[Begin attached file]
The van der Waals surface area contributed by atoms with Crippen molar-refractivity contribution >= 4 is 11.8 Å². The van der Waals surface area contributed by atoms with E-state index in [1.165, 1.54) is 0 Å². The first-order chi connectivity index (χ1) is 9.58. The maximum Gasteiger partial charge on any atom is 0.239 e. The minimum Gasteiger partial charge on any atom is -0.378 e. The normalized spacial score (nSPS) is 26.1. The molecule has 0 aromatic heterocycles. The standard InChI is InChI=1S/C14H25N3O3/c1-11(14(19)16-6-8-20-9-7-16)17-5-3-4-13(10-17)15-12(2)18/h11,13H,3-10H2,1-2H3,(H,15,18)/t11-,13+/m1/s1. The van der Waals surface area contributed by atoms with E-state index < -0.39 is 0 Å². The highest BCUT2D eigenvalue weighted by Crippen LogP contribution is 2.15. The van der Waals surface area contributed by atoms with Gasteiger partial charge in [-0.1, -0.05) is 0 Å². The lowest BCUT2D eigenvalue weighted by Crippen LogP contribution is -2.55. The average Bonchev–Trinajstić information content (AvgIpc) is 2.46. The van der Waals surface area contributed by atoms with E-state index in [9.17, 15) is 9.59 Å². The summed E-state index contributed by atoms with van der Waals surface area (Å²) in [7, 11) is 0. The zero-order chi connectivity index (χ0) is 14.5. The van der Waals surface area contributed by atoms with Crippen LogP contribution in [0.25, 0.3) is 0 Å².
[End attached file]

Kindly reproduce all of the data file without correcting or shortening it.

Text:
The van der Waals surface area contributed by atoms with Crippen molar-refractivity contribution >= 4 is 11.8 Å². The van der Waals surface area contributed by atoms with E-state index in [1.165, 1.54) is 0 Å². The first-order chi connectivity index (χ1) is 9.58. The maximum Gasteiger partial charge on any atom is 0.239 e. The minimum Gasteiger partial charge on any atom is -0.378 e. The normalized spacial score (nSPS) is 26.1. The molecule has 0 aromatic heterocycles. The standard InChI is InChI=1S/C14H25N3O3/c1-11(14(19)16-6-8-20-9-7-16)17-5-3-4-13(10-17)15-12(2)18/h11,13H,3-10H2,1-2H3,(H,15,18)/t11-,13+/m1/s1. The van der Waals surface area contributed by atoms with E-state index < -0.39 is 0 Å². The highest BCUT2D eigenvalue weighted by Crippen LogP contribution is 2.15. The van der Waals surface area contributed by atoms with Gasteiger partial charge in [-0.1, -0.05) is 0 Å². The lowest BCUT2D eigenvalue weighted by Crippen LogP contribution is -2.55. The average Bonchev–Trinajstić information content (AvgIpc) is 2.46. The van der Waals surface area contributed by atoms with E-state index in [9.17, 15) is 9.59 Å². The summed E-state index contributed by atoms with van der Waals surface area (Å²) in [7, 11) is 0. The zero-order chi connectivity index (χ0) is 14.5. The van der Waals surface area contributed by atoms with Crippen LogP contribution in [0.25, 0.3) is 0 Å².